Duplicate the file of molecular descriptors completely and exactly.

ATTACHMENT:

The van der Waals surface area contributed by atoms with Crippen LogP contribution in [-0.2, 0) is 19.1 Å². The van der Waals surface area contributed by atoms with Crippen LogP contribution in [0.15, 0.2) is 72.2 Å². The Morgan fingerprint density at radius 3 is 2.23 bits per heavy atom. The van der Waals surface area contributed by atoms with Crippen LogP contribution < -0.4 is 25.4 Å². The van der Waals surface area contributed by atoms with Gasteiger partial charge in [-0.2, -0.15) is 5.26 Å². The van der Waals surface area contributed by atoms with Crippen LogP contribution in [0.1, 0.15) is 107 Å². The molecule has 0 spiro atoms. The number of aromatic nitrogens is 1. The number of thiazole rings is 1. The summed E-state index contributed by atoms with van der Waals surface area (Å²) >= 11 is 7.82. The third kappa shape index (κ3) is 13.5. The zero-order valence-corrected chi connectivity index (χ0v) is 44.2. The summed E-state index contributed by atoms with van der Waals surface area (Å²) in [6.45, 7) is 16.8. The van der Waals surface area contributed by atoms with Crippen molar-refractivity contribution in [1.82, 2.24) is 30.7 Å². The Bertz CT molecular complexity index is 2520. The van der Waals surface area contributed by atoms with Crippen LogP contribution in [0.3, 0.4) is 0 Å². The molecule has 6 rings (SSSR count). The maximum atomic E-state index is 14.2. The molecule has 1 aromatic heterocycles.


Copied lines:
The van der Waals surface area contributed by atoms with Crippen LogP contribution in [-0.2, 0) is 19.1 Å². The van der Waals surface area contributed by atoms with Crippen LogP contribution in [0.15, 0.2) is 72.2 Å². The Morgan fingerprint density at radius 3 is 2.23 bits per heavy atom. The van der Waals surface area contributed by atoms with Crippen LogP contribution < -0.4 is 25.4 Å². The van der Waals surface area contributed by atoms with Gasteiger partial charge in [-0.2, -0.15) is 5.26 Å². The van der Waals surface area contributed by atoms with Crippen LogP contribution in [0.1, 0.15) is 107 Å². The molecule has 0 spiro atoms. The number of aromatic nitrogens is 1. The number of thiazole rings is 1. The summed E-state index contributed by atoms with van der Waals surface area (Å²) >= 11 is 7.82. The third kappa shape index (κ3) is 13.5. The zero-order valence-corrected chi connectivity index (χ0v) is 44.2. The summed E-state index contributed by atoms with van der Waals surface area (Å²) in [6.45, 7) is 16.8. The van der Waals surface area contributed by atoms with Crippen molar-refractivity contribution in [1.82, 2.24) is 30.7 Å². The Bertz CT molecular complexity index is 2520. The van der Waals surface area contributed by atoms with Crippen LogP contribution in [0.3, 0.4) is 0 Å². The molecule has 6 rings (SSSR count). The maximum atomic E-state index is 14.2. The molecule has 1 aromatic heterocycles.